The fiscal condition of school districts in Nebraska: Is small beautiful?

Kerri Ratcliffe, Bruce Riddle, John Yinger

Research output: Contribution to journalArticlepeer-review

29 Scopus citations


This paper examines the fiscal condition of Nebraska's school districts with a methodology previously applied to municipalities. Fiscal condition is a district's ability to provide educational services of average quality at an average tax burden on its residents. Its key determinants are income per pupil, the ability to export the property tax burden to non-residents, and the cost of educational services. Nebraska contains over 900 school districts, which range from elementary-only districts with fewer than ten stydents to large, full-service districts in Lincoln and Omaha. The largest and smallest districts are in the best fiscal condition, on average, but fiscal condition varies widely among districts with the same size or responsibilities. Despite one equalizing aid program, the overall impact of Nebraska's state aid is to magnify slightly existing fiscal disparities. A major consolidation plan could lessen these disparities and might save tax-payers money by taking advantage of economies of scale.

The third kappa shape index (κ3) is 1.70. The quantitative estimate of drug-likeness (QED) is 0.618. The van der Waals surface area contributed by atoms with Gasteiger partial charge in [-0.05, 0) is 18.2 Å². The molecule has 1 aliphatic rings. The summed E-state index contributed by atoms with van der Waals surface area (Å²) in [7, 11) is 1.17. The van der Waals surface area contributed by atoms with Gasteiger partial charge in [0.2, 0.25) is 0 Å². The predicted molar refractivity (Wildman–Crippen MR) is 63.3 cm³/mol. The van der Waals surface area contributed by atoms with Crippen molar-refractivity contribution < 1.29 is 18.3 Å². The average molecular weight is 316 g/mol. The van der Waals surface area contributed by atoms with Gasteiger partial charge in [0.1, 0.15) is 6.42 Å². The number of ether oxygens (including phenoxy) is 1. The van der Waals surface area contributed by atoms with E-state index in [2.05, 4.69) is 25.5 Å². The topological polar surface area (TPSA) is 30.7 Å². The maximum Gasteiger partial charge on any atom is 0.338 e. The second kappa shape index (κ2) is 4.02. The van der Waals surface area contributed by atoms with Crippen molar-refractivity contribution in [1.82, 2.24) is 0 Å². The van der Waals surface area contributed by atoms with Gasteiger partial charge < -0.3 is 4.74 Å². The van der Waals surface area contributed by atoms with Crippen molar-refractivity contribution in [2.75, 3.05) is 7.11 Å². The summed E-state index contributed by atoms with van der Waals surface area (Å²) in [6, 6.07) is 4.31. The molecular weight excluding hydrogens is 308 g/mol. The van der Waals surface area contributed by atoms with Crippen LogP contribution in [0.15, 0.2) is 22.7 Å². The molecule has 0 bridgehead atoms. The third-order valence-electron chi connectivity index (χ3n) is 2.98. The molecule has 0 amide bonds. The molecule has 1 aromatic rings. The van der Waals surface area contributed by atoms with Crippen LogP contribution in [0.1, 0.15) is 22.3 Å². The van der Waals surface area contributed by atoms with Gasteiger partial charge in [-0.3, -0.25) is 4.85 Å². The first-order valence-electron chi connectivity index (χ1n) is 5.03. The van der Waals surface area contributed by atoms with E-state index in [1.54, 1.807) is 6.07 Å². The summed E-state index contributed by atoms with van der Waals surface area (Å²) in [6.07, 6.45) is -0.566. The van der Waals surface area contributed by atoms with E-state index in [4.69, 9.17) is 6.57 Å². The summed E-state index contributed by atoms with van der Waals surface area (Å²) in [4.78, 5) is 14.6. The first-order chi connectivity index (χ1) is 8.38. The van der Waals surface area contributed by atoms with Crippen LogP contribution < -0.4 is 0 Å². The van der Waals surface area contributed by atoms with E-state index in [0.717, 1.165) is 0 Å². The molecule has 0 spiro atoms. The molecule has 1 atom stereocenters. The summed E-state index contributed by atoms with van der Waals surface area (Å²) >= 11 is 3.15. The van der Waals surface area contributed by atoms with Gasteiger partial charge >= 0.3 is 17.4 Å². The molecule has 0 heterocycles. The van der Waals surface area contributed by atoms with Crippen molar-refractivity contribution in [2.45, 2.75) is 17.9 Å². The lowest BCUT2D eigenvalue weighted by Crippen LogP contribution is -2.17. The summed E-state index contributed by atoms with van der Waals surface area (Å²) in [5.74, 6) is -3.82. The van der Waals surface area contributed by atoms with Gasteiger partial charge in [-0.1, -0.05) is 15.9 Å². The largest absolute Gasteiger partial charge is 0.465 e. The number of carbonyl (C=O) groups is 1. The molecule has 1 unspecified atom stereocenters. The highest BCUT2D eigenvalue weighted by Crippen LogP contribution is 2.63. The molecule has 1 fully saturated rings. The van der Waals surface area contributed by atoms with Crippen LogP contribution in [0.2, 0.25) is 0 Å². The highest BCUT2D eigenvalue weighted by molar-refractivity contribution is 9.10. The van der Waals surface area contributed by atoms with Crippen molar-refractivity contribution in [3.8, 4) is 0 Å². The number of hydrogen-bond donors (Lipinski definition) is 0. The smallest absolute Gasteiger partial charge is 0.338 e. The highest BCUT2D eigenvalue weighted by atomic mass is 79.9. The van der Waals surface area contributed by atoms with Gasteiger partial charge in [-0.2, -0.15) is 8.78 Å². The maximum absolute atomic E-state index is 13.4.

Original languageEnglish (US)
Pages (from-to)81-99
Number of pages19
JournalEconomics of Education Review
Issue number1
StatePublished - 1990

ASJC Scopus subject areas

  • Education
  • Economics and Econometrics


Dive into the research topics of 'The fiscal condition of school districts in Nebraska: Is small beautiful?'. Together they form a unique fingerprint.

Cite this